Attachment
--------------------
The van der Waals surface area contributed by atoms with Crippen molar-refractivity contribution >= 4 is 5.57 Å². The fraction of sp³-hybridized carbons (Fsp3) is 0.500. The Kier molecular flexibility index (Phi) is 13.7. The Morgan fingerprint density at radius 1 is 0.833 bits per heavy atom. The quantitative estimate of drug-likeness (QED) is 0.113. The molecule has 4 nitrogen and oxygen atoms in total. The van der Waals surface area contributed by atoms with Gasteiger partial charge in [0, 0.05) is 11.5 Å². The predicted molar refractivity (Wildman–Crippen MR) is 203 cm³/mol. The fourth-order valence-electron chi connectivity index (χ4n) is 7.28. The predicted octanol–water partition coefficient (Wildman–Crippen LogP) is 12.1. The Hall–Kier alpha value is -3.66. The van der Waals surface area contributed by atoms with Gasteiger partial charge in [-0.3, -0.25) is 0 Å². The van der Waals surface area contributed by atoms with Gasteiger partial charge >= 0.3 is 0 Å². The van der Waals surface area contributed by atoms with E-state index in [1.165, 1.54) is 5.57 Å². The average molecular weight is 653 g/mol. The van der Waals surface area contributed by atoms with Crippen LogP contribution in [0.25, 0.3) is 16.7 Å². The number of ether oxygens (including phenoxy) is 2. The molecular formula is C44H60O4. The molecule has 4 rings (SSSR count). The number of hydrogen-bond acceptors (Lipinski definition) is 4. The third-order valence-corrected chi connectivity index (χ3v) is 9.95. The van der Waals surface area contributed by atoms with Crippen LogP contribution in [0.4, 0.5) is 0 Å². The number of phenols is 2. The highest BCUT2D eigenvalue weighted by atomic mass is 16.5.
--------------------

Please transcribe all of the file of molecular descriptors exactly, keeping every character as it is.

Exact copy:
The van der Waals surface area contributed by atoms with Crippen molar-refractivity contribution >= 4 is 5.57 Å². The fraction of sp³-hybridized carbons (Fsp3) is 0.500. The Kier molecular flexibility index (Phi) is 13.7. The Morgan fingerprint density at radius 1 is 0.833 bits per heavy atom. The quantitative estimate of drug-likeness (QED) is 0.113. The molecule has 4 nitrogen and oxygen atoms in total. The van der Waals surface area contributed by atoms with Gasteiger partial charge in [0, 0.05) is 11.5 Å². The predicted molar refractivity (Wildman–Crippen MR) is 203 cm³/mol. The fourth-order valence-electron chi connectivity index (χ4n) is 7.28. The predicted octanol–water partition coefficient (Wildman–Crippen LogP) is 12.1. The Hall–Kier alpha value is -3.66. The van der Waals surface area contributed by atoms with Gasteiger partial charge in [-0.3, -0.25) is 0 Å². The van der Waals surface area contributed by atoms with Gasteiger partial charge >= 0.3 is 0 Å². The van der Waals surface area contributed by atoms with E-state index in [1.165, 1.54) is 5.57 Å². The average molecular weight is 653 g/mol. The van der Waals surface area contributed by atoms with Crippen LogP contribution in [0.25, 0.3) is 16.7 Å². The number of ether oxygens (including phenoxy) is 2. The molecular formula is C44H60O4. The molecule has 4 rings (SSSR count). The number of hydrogen-bond acceptors (Lipinski definition) is 4. The third-order valence-corrected chi connectivity index (χ3v) is 9.95. The van der Waals surface area contributed by atoms with Crippen LogP contribution in [0.4, 0.5) is 0 Å². The number of phenols is 2. The highest BCUT2D eigenvalue weighted by atomic mass is 16.5.